“Let us not pretend to doubt in our philosophy what we do not doubt in our hearts,” wrote the U.S. philosopher Charles S. Peirce in his book Some Consequences of Four Incapacities.
“Our philosophy” and “our hearts” are separated here in a way that addresses the habits of thought among Peirce’s contemporaries. But Peirce seems to be saying that the distinction between “our philosophy” and “our hearts” is not actually that distinct. His statement strikes me as an argument with a singular point: that we are singular beings, not compartmentalized beings operating in separate realms.
My thoughts jump to this description of Soren Kierkegaard’s philosophy as described by William Barrett in his book Irrational Man: “…my existence is not at all a matter of speculation to me, but a reality in which I am personally and passionately involved. I do not find this existence reflected in the mirror of the mind, I encounter it in life; it is my life, a current flowing invisibly around all my mental mirrors.”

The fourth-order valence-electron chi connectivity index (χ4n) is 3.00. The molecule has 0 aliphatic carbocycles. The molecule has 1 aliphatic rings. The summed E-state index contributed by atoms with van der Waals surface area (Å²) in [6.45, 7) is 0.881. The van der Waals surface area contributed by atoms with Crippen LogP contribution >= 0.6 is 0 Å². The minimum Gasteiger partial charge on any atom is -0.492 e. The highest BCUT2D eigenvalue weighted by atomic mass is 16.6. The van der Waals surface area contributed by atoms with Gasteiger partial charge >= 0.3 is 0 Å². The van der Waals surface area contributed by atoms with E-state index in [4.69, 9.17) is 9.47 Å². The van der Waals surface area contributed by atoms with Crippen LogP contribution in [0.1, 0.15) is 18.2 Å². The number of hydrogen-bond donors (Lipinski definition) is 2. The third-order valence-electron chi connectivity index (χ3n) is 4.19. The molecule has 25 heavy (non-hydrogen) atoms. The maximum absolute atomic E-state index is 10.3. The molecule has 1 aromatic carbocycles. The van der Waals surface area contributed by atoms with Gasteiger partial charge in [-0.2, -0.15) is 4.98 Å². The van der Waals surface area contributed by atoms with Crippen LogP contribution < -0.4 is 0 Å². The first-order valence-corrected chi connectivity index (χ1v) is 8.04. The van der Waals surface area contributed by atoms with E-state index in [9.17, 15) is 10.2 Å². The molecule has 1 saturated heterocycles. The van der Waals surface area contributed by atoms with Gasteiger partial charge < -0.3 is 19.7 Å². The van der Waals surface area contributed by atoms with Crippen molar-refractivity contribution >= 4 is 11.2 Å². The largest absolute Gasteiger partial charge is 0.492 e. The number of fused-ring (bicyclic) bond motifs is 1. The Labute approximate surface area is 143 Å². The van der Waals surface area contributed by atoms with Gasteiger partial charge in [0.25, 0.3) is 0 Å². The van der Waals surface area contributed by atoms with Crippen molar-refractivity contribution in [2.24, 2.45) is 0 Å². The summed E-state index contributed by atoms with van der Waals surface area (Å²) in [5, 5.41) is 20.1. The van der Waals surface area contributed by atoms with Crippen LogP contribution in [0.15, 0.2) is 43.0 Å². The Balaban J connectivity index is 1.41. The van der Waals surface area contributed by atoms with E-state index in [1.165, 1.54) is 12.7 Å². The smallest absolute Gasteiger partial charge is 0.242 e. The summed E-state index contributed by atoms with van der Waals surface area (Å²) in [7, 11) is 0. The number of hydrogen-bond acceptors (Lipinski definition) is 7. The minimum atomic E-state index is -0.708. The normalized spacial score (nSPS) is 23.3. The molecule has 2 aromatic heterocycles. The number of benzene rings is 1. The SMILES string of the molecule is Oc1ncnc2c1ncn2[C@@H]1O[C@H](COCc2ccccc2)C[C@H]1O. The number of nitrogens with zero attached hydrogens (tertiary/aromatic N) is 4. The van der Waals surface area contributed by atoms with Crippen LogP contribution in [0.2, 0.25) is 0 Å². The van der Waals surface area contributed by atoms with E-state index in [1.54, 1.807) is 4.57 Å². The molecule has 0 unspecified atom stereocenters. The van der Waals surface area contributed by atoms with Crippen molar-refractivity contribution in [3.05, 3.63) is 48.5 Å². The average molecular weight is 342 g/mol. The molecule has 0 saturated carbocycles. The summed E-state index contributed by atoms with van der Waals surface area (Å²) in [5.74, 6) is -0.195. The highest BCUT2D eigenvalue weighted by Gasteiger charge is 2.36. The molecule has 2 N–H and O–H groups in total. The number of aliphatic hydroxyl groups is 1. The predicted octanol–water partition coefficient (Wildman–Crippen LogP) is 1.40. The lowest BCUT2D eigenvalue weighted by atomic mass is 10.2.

So I wonder if heart and critical thinking can operate entirely separate from each other. There is plenty more to say on this. What do you think? Comment below.